To remind you why you hate all investments Japanese, I?ll refresh your memory with this short list of the other problems bedeviling the country:
* With the world?s weakest major economy, Japan is certain to be the last country to raise interest rates.
* This is inciting big hedge funds to borrow yen and sell it to finance longs in every other corner of the financial markets.
* Japan has the world?s worst demographic outlook that assures its problems will only get worse. They?re not making Japanese any more.
* The sovereign debt crisis in Europe is prompting investors to scan the horizon for the next troubled country. With gross debt exceeding 200% of GDP, or 100% when you net out inter-agency crossholdings, Japan is at the top of the hit list.
* The Japanese long bond market, with a yield of 0.98%, is a disaster waiting to happen.
* You have two willing co-conspirators in this trade, the Ministry of Finance and the Bank of Japan, who will move Mount Fuji, if they must, to get the yen down and bail out the country?s beleaguered exporters.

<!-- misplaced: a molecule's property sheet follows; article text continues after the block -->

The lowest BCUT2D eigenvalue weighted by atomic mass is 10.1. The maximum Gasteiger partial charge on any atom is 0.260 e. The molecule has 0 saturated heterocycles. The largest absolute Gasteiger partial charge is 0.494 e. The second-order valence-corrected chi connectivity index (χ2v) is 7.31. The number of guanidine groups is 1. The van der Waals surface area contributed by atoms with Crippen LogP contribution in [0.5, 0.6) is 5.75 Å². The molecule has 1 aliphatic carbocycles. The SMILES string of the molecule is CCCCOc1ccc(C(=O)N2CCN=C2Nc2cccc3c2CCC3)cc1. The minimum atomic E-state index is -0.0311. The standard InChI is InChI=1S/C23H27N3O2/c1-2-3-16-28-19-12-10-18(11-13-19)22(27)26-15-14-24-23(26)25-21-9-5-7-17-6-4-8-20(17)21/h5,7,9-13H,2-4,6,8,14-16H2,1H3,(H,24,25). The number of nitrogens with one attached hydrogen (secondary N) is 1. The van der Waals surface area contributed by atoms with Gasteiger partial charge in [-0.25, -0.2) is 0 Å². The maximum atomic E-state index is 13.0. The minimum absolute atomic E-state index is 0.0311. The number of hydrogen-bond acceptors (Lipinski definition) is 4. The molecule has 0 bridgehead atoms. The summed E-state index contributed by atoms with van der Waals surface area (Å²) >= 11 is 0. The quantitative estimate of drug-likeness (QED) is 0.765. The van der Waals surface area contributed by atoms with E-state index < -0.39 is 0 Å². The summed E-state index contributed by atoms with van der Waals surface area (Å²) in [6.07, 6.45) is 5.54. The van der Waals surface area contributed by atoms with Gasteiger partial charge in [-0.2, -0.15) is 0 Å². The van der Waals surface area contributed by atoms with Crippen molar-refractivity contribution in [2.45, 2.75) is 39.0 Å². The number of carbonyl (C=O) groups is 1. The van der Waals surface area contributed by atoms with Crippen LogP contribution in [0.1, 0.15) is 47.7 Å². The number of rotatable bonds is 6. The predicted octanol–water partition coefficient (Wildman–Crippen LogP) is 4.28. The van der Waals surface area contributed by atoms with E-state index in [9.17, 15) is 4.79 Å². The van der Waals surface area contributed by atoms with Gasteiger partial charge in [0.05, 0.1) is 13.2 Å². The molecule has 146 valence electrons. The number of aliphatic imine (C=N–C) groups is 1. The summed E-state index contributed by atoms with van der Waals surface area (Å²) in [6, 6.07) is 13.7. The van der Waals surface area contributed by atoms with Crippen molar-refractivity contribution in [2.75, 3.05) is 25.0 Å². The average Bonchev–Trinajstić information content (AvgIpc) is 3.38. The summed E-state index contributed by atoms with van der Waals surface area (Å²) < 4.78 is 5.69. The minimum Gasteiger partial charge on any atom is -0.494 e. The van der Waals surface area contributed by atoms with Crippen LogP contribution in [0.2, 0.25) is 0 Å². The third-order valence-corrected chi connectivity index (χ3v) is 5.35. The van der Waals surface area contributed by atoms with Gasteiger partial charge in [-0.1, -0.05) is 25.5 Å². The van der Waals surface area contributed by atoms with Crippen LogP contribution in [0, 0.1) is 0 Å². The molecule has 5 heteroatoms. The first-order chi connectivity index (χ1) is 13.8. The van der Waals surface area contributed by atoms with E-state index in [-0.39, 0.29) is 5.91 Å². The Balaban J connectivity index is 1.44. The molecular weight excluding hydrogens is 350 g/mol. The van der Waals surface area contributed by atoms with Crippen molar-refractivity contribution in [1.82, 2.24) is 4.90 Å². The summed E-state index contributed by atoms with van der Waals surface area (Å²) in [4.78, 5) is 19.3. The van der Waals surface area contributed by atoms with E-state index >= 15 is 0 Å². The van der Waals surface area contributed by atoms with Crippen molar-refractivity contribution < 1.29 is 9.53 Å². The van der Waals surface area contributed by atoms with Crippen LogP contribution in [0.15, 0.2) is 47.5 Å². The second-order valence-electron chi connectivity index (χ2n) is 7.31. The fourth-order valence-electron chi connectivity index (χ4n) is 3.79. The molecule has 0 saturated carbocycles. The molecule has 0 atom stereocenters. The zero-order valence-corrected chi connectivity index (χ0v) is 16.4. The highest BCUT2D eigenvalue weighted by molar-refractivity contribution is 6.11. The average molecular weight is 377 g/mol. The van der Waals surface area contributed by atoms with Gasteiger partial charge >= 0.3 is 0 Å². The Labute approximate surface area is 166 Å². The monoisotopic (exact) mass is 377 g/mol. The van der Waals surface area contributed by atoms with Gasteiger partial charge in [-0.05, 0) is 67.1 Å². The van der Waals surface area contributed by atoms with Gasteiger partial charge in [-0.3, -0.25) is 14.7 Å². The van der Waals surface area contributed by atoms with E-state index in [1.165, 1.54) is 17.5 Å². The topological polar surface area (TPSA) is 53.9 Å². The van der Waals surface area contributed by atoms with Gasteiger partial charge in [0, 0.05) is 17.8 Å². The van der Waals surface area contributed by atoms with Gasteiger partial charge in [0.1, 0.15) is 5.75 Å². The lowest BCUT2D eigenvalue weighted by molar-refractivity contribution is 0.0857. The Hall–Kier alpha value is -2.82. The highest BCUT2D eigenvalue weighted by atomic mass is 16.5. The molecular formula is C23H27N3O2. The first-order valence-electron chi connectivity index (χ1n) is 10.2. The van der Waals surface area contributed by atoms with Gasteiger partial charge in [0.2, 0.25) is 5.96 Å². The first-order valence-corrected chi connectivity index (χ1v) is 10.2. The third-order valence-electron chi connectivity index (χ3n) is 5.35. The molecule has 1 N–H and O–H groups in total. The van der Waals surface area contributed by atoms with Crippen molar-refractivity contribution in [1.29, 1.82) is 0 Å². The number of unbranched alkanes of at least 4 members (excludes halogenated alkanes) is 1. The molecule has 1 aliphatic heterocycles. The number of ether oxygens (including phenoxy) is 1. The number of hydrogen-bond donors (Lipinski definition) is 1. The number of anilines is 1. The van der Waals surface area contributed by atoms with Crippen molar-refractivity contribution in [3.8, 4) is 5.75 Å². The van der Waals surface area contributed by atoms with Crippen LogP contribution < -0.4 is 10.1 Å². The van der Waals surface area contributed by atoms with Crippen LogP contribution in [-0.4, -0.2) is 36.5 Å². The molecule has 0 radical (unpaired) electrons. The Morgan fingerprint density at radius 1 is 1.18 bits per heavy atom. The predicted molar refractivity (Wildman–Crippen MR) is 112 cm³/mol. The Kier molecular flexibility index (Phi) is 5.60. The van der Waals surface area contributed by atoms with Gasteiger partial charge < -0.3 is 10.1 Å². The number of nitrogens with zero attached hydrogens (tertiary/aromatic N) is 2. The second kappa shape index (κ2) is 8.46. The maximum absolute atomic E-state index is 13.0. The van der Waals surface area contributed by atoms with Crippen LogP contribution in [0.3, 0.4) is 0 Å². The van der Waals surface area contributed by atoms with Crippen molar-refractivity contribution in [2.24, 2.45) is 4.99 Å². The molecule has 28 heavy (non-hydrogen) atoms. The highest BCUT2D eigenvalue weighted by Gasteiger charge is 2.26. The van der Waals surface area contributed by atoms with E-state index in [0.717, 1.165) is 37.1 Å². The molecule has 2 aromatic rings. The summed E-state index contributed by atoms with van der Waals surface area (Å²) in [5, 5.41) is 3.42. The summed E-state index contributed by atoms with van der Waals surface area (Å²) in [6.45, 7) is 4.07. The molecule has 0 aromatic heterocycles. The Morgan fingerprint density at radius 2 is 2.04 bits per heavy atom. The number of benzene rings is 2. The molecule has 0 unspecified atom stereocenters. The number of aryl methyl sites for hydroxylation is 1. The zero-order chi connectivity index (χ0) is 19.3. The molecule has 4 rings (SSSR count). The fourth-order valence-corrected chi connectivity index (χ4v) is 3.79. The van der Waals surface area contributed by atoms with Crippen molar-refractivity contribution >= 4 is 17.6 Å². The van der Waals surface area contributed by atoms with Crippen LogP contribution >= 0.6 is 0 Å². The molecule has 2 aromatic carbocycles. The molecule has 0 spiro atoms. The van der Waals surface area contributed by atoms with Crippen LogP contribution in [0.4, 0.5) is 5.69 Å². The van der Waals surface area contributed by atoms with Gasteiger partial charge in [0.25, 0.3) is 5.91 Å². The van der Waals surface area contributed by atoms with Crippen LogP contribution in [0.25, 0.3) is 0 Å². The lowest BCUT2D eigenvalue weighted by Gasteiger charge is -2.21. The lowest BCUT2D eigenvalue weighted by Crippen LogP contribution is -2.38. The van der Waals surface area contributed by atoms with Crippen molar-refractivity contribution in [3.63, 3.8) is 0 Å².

When the big turn inevitably comes, we?re going to ?100, then ?120, then ?150. That could take the price of the leveraged short yen ETF (YCS), which last traded at $41.43, to over $100.? But it might take a few years to get there. The fact that the Japanese government has come on my side with this trade is not any great comfort. Many intervention attempts have so FAR been able to weaken the Japanese currency only for a few nanoseconds.
If you think this is extreme, let me remind you that when I first went to Japan in the early seventies, the yen was trading at ?305, and had just been revalued from the Peace Treaty Dodge line rate of ?360. To me the ?78 I see on my screen today is unbelievable.